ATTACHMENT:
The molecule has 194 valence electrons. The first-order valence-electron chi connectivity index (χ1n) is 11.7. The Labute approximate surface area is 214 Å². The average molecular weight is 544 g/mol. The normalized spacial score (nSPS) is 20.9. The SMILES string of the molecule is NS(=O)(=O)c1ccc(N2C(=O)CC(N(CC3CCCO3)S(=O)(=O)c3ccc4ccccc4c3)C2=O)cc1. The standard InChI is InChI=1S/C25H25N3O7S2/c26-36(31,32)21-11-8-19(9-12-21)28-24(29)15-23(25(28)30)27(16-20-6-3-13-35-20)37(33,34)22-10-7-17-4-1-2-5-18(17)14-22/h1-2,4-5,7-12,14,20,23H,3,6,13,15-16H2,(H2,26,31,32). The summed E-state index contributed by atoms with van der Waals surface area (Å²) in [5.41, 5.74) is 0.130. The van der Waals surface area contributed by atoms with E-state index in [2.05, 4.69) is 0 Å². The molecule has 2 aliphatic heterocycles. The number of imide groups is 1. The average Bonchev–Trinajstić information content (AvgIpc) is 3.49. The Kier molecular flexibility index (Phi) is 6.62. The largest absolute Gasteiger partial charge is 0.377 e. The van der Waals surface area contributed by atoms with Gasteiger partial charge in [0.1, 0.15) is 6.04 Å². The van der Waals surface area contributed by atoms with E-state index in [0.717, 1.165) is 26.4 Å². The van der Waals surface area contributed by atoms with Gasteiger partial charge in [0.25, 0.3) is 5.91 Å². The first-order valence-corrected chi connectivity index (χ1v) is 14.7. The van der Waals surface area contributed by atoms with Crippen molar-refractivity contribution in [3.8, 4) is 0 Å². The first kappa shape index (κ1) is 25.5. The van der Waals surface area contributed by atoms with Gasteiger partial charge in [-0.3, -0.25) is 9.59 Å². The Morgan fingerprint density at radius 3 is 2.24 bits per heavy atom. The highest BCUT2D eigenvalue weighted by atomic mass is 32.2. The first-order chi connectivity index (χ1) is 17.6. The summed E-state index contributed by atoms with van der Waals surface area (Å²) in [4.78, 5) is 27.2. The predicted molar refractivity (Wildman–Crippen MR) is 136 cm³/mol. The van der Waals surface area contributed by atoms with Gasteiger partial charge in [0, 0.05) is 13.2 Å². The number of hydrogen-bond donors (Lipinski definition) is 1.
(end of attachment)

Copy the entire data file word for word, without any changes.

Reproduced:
The molecule has 194 valence electrons. The first-order valence-electron chi connectivity index (χ1n) is 11.7. The Labute approximate surface area is 214 Å². The average molecular weight is 544 g/mol. The normalized spacial score (nSPS) is 20.9. The SMILES string of the molecule is NS(=O)(=O)c1ccc(N2C(=O)CC(N(CC3CCCO3)S(=O)(=O)c3ccc4ccccc4c3)C2=O)cc1. The standard InChI is InChI=1S/C25H25N3O7S2/c26-36(31,32)21-11-8-19(9-12-21)28-24(29)15-23(25(28)30)27(16-20-6-3-13-35-20)37(33,34)22-10-7-17-4-1-2-5-18(17)14-22/h1-2,4-5,7-12,14,20,23H,3,6,13,15-16H2,(H2,26,31,32). The summed E-state index contributed by atoms with van der Waals surface area (Å²) in [5.41, 5.74) is 0.130. The van der Waals surface area contributed by atoms with E-state index in [2.05, 4.69) is 0 Å². The molecule has 2 aliphatic heterocycles. The number of imide groups is 1. The average Bonchev–Trinajstić information content (AvgIpc) is 3.49. The Kier molecular flexibility index (Phi) is 6.62. The largest absolute Gasteiger partial charge is 0.377 e. The van der Waals surface area contributed by atoms with Gasteiger partial charge in [0.1, 0.15) is 6.04 Å². The van der Waals surface area contributed by atoms with E-state index in [0.717, 1.165) is 26.4 Å². The van der Waals surface area contributed by atoms with Gasteiger partial charge in [0.25, 0.3) is 5.91 Å². The first-order valence-corrected chi connectivity index (χ1v) is 14.7. The van der Waals surface area contributed by atoms with Crippen molar-refractivity contribution in [3.8, 4) is 0 Å². The first kappa shape index (κ1) is 25.5. The van der Waals surface area contributed by atoms with Gasteiger partial charge in [-0.3, -0.25) is 9.59 Å². The Morgan fingerprint density at radius 3 is 2.24 bits per heavy atom. The highest BCUT2D eigenvalue weighted by atomic mass is 32.2. The first-order chi connectivity index (χ1) is 17.6. The summed E-state index contributed by atoms with van der Waals surface area (Å²) in [4.78, 5) is 27.2. The predicted molar refractivity (Wildman–Crippen MR) is 136 cm³/mol. The van der Waals surface area contributed by atoms with Gasteiger partial charge in [0, 0.05) is 13.2 Å². The number of hydrogen-bond donors (Lipinski definition) is 1.